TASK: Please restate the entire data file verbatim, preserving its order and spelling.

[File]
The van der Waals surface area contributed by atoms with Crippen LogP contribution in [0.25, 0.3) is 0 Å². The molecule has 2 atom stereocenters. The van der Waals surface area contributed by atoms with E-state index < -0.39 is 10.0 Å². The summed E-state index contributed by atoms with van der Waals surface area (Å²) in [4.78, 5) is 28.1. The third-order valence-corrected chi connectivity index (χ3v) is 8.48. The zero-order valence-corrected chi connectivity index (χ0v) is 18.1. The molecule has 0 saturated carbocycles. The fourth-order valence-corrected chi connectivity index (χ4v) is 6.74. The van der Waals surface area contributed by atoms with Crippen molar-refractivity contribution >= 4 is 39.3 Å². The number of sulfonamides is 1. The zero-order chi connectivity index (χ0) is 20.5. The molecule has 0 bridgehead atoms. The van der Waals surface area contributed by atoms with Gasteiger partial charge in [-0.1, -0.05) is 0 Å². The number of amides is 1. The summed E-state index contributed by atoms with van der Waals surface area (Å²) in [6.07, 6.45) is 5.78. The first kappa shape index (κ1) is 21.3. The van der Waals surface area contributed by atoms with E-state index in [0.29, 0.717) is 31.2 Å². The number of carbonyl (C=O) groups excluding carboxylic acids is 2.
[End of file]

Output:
The van der Waals surface area contributed by atoms with Crippen LogP contribution in [0.25, 0.3) is 0 Å². The molecule has 2 atom stereocenters. The van der Waals surface area contributed by atoms with E-state index < -0.39 is 10.0 Å². The summed E-state index contributed by atoms with van der Waals surface area (Å²) in [4.78, 5) is 28.1. The third-order valence-corrected chi connectivity index (χ3v) is 8.48. The zero-order valence-corrected chi connectivity index (χ0v) is 18.1. The molecule has 0 saturated carbocycles. The fourth-order valence-corrected chi connectivity index (χ4v) is 6.74. The van der Waals surface area contributed by atoms with Crippen molar-refractivity contribution >= 4 is 39.3 Å². The number of sulfonamides is 1. The zero-order chi connectivity index (χ0) is 20.5. The molecule has 0 bridgehead atoms. The van der Waals surface area contributed by atoms with Gasteiger partial charge in [-0.1, -0.05) is 0 Å². The number of amides is 1. The summed E-state index contributed by atoms with van der Waals surface area (Å²) in [6.07, 6.45) is 5.78. The first kappa shape index (κ1) is 21.3. The van der Waals surface area contributed by atoms with E-state index in [0.29, 0.717) is 31.2 Å². The number of carbonyl (C=O) groups excluding carboxylic acids is 2.